That being said, the CJEU then proceeded to stress that, in case the public entity is in a position to offer contractual conditions impossible to match by private competitors--particularly in view of the funding it receives--then the contracting authority should scrutinise its offer under the general rules applicable to abnormally low offers (now in art 69 of Directive 2014/24). In the words of the CJEU:
the provisions of [the Directives] and in particular the general principles of freedom of competition, non-discrimination and proportionality which underlie that directive, must be interpreted as not precluding national legislation which allows a public hospital, such as that at issue in the main proceedings, participating in a tendering procedure to submit a tender which cannot be matched by any competitors as a result of the public funding which it receives. However, in the course of the examination of the abnormally low character of a tender on the basis of [the Directive], the contracting authority may take into consideration the existence of public funding which such an entity receives in the light of the option to reject that tender (C-568/13 at para 51, emphasis added). 
In my view, the Judgment in Data Medical Service simply consolidates the existing case law and prompts the contracting authority to assess the potential abnormality of the tender submitted by the public entity. The question that remains unanswered is whether there (actually) is a subsequent obligation to reject the tender, which is a particularly controversial point [for discussion, see A Sánchez Graells, "Rejection of Abnormally Low and Non-Compliant Tenders in EU Public Procurement: A Comparative View on Selected Jurisdictions", in M Comba & S Treumer (eds) Award of Contracts in EU Procurements, vol. 5 European Procurement Law Series (Copenhagen, DJØF, 2013) 267-302]. Arguably, in most of the cases, there can be an obligation to reject on the basis of the principle of competition stressed by the CJEU and now consolidated in Art 18(1) Dir 2014/24.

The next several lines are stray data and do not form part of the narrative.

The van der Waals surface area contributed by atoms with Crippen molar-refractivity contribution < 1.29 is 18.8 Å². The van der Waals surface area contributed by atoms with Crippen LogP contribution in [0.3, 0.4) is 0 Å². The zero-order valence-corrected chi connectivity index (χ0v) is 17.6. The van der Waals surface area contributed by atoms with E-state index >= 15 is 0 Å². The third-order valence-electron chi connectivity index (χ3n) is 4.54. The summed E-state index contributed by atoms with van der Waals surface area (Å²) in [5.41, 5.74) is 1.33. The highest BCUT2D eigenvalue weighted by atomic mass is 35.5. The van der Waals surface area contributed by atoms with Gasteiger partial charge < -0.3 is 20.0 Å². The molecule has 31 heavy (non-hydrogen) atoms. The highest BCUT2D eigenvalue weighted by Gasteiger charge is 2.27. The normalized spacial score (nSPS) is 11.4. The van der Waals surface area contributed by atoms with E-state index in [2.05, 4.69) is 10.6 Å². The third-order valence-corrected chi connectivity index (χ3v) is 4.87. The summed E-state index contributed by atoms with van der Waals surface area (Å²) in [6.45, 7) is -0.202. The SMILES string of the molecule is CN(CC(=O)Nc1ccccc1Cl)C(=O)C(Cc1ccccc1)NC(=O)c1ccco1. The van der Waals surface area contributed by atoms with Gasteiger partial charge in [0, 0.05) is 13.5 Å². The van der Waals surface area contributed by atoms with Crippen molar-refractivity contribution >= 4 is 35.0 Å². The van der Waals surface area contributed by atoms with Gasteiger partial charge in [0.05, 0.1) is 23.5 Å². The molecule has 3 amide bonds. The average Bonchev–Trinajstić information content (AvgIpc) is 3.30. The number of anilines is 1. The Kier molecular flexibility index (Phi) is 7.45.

Moreover, one cannot discard the application of the EU and domestic rules on competition (arts 101 and 102 TFEU and their equivalents) to the public entities when they engage in such economic activity [hence, immediately deactivating the FENIN-Selex exemption; see A Sánchez Graells, "Distortions of Competition Generated by the Public (Power) Buyer: A Perceived Gap in EC Competition Law and Proposals to Bridge It" (August 21, 2009). University of Oxford, Center for Competition Law and Policy, CCLP (L). 23], or even the application of domestic unfair competition law rules if the activity is caught in their substantive scope. 

Hence, situations like the one that triggered the Data Medical Service simply blur the distinction between public and private in public procurement, but by no means make the participation of public entities in procurement bullet-proof in terms of the application of general competition rules. This is an area where significant developments can be expected in the immediate future, as the public sector seeks to find new sources of funding or revenue for its activities. Hence, this is an area where more definite answers from the CJEU would be welcome in the future.